Mostly, I think it's important for people to remember that reviews are subjective, and that people review differently. While I'm not a fan of positive reviews without any construction, some people DO read just because the guy is hot. That's okay. It's just not the way I want to review. However, people should always remember that, good or bad, we should respect the author while we do it and separate them from their work.

Great post as always, Adele.

Amy said...

I agree that criticism and negativity aren't interchangeable but I think that every blogger does have a right to blog the way they want. Which means that if they just want to write a few sentences based on their reaction to the book that's their choice because it's their blog. Just my two cents on the topic! I think there's plenty of room for all kinds of reviews..in-depth critical ones and shorter reactionary ones, because I think there are readers for both of those kinds of reviews.
Great post!

Emily said...

I hadn't heard about this whole situation but I'm not surprised that it exists. I'm constantly surprised by folks who seem to forget that the blogging world and the Internet in general are not a private place. People can read what you write! It's a caution to everyone; if you post comments that are on the far side of ridiculous, people can read them. Likewise, whatever you post on your blog is for public consumption as well. I'm a believer that people should write and post what they want, but bear in mind that they are accountable for what they write. Personal responsibility, folks!

As an aside, HOLY WOW did that graphic on this post make my eyes cross! It definitely grabbed my attention!

Blueicegal ♥ said...

personally I'm not sure what to think about bloggers who only write positive reviews, i wouldn't follow them that's for sure, i want to follow someone who i know will say what is on their mind, i want to know if i should not read a particular book for whatever reason, if they are holding back then they are just wasting my time. Fab post love your reviews btw :)

Carla said...

Such a well thought out, articulate post. I think what everyone needs to remember, especially in our corner of the universe, is that reviewing books is as subjective as it can get. I totally believe that no two people are going to feel the exact same thing about a book. No one can claim your opinion is not valid as they do not share it. To do so would be ignorant. There have been cases where a reviewer has tore to shreds a book that I absolutely adored, however, this has never made me feel any sort of hate or bad feelings towards that person. After all, I may hate a book that they love. Sure, if a reviewer wrote a particularly negative review but did not base their hate on anything solid, if they did not provide examples or justifications for their views then it would be a different story. After all, reviewing is critiquing someones work, and not everything smells of roses.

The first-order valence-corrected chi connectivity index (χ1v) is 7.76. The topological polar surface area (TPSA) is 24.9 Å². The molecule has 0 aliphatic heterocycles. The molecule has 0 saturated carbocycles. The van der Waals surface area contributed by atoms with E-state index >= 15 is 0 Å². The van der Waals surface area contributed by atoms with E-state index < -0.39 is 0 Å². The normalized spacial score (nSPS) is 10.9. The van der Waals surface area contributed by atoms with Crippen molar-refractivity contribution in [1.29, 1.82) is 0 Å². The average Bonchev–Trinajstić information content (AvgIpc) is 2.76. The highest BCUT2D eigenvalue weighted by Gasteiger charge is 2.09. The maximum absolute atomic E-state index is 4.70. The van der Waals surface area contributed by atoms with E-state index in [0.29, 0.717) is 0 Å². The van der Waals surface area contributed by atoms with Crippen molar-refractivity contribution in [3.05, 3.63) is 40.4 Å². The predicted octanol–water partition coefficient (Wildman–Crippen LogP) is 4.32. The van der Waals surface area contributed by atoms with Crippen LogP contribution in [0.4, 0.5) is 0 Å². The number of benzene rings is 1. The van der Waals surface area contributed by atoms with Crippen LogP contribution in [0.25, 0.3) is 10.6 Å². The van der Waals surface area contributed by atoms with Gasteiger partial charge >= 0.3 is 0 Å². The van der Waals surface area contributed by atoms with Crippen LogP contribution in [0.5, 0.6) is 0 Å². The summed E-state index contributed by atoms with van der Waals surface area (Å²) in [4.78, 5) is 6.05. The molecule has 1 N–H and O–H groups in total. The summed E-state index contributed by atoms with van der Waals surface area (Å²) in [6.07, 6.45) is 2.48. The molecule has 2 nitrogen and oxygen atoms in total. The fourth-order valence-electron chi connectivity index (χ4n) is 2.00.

Lauren said...

This is a really interesting post, Adele, and I pretty much agree with you. I can't stand reading reviews where the blogger slates a book without backing up their points at all. At the same time, I respect bloggers who read and write critically.

However, over the last year or so my opinion on superficial reviews has changed a little. If they're written by younger bloggers or people who perhaps haven't had much practice writing reviews, I now figure that the reviewer will eventually improve. So in that sense, I don't get annoyed by baseless reviews - although I don't enjoy them, and I have my limits if they're overly rude.

I personally try not to get too subjective in my reviews. I like the idea of describing what the book is like, not focusing on whether I liked it. Of course, then I end up just describing what *I* think the book is like, but it's the approach that works for me. One of my happiest moments as a blogger was when an author I'd never spoken to before linked to my review of her book on Facebook, stating that she even agreed with the criticism. I was thrilled by that.

Lady Harsh Light said...

As someone who often has to discuss the reviews with the author, I find negative reviews are hard to explain when there isn't actual reasons. As Adele noted, I hate this character therefore the whole book because he is mean - isn't a review, and merely responding to what could be possibly be the author's intent.

I hate how the author choses to make this character mean with no real reason is far easier to understand and for the author to learn why the reviewer isn't responding to the work.